"It would probably save lives," said Gabriel Rotello, a columnist for The Advocate, a national gay magazine. "But unless there's some sustained political pressure, the government, the company and the researchers will just pass the buck."

There Is a Better Condom - So Why Can't Gays Have It?
SF Activist Sues for 'Female Condoms' for Anal Sex

by Mike Salinas, Bay Area Reporter, February 27, 1996
Even with the recent advances in virology, immunology, and vaccine research, it's clear that condoms are still the best line of defense against AIDS.

Unfortunately, advances in condom manufacture have not kept pace with the burgeoning market. The packaging may change, but virtually all the products themselves are still latex balloons, with all the limitations of rubber-based products.

Among other problems, latex condoms melt within seconds if rubbed with Vaseline or other oil-based lubricants. Friction causes them to tear fairly easily. They can bind, make erections difficult, and cause performance anxiety in many men. They can fall off. Putting them on interrupts foreplay. They reduce sensation. Latex allegies are becoming increasingly common. Latex smells and tastes bad. And yet, they are still utterly indispensable.

Perhaps if someone invented odorless, tasteless, plastic condoms that wouldn't bind the penis or interrupt foreplay - and if they were made available for free through the state's network of health clinics - they could cut the HIV transmission rate.

The surprising thing is they do exist. And they are free.

And if you're a gay man, you can't get them.

With This Ring x

The device, which was called the Aegis when it was tested in a 1990 trial by Chicago-area gay men, is a wide plastic tube, about three times as big as a conventional condom, with a firm plastic ring around the opening and a smaller ring around the closed end. According to the manufacturer's instructions, it is designed to be worn internally (inside the anal canal of the "receptive partner") instead of externally (on the penis of "the insertive partner").

It is a relatively simple matter to insert the Aegis, its users and manufacturer say, after which the sphincter holds the smaller ring in place to keep it from dislodging; the larger ring on the outside of the body is, of course, the opening for the penis. It can be worn for some time before sex, and because it is a polyurethane plastic, there is no unpleasant taste or odor and no restriction on the kind of lubricant partners can use.

Although the Chicago men expressed a high degree of satisfaction with the Aegis, the Food and Drug Administration refused to grant approval for its use in preventing HIV transmission during anal sex. That might be because the application was handled by the FDA's obstetrics/gynecology device department - which did approve it for vaginal sex, as the Reality brand "female condom." There is no difference between what was called the Aegis and the Reality, which is sold at Walgreen's and other drug stores; only the instruction booklet was changed. But at three dollars each, and with virtually no awareness that the Reality can be used for anal sex, gay men in California haven't been snapping up the potential lifesavers.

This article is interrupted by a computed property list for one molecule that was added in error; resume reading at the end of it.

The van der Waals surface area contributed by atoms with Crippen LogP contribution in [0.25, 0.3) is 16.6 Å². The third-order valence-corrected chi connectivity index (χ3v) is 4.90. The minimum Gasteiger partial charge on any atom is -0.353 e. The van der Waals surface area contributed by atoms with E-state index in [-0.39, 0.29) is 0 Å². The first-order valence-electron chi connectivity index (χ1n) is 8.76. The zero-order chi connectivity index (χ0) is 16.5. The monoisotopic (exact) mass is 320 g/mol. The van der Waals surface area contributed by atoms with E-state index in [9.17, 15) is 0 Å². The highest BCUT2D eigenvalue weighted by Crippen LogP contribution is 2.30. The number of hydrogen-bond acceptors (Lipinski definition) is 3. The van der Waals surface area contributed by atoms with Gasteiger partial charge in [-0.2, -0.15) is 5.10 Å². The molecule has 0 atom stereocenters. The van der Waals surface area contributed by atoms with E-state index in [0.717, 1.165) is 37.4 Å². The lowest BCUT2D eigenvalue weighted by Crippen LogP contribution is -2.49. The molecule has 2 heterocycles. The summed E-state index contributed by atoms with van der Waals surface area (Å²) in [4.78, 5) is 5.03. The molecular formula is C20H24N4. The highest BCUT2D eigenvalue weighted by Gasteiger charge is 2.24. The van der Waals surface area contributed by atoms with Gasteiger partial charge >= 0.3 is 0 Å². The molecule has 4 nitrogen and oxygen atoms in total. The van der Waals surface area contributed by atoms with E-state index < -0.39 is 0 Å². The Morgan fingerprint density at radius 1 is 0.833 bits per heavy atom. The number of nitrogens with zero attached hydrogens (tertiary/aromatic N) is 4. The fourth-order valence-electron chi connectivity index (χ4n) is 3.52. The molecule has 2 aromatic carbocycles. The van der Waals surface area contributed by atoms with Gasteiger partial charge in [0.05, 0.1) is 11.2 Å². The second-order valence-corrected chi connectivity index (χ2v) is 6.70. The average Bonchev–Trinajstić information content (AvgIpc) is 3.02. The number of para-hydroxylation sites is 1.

A pilot study by the State's AIDS Office is now providing Reality condoms to public health clinic clients who undergo family planning education. With one exception: recipients must be female.

At least one San Francisco activist thinks that is outrageous. Michael Petrelis has filed a sex discrimination complaint with the city's Human Rights Commission after he was told at a San Francisco health clinic he was ineligible for the giveaway. Next, he told the Bay Area Reporter, he may file a class action lawsuit to force the state to make the internal condoms available.

"According to the most recent annual report put out by the San Francisco AIDS Office - which was in 1991-92, by the way; why is that? - people with AIDS in this city are 98 percent male," he said in a recent interview, "and 86 percent of them got it through male-male sex.

"So why are we being intentionally excluded from this pilot study?"

'Johns Never Even Know'

Petrelis, whose AIDS activism goes back to the early days of the epidemic and the first meeting of the original ACT UP - he helped create the name, in fact - is an enthusiastic user of the Reality condom, as he is happy to tell anyone.

"They look a little weird," he said, "but they're great once you stop thinking about that. They're very freeing to both partners, and the ring that keeps them in place actually feels good!"

Because of its unique design, Petrelis told the B.A.R., sex is possible from any angle: standing, lying, or sitting. And because it can be inserted long before the sex begins, the Reality makes more spontaneous penetration possible. "It's like having sex in the 70s again," Petrelis gushed. "No more wasting time trying to put on an inside-out condom, or a condom that's too small. And no more trying to stay hard."

Hassan J. Gibbs, who distributes Reality condoms in Philadelphia as part of the Gay and Latino AIDS Education initiative's Midnight Cowboy program, also says the advance insertion is a plus. He told the Philadelphia Inquirer in January that says sex workers "really like female condoms because they can be inserted prior to the sexual act.

"And if it's dark enough, the johns never even know."

Better than Trojans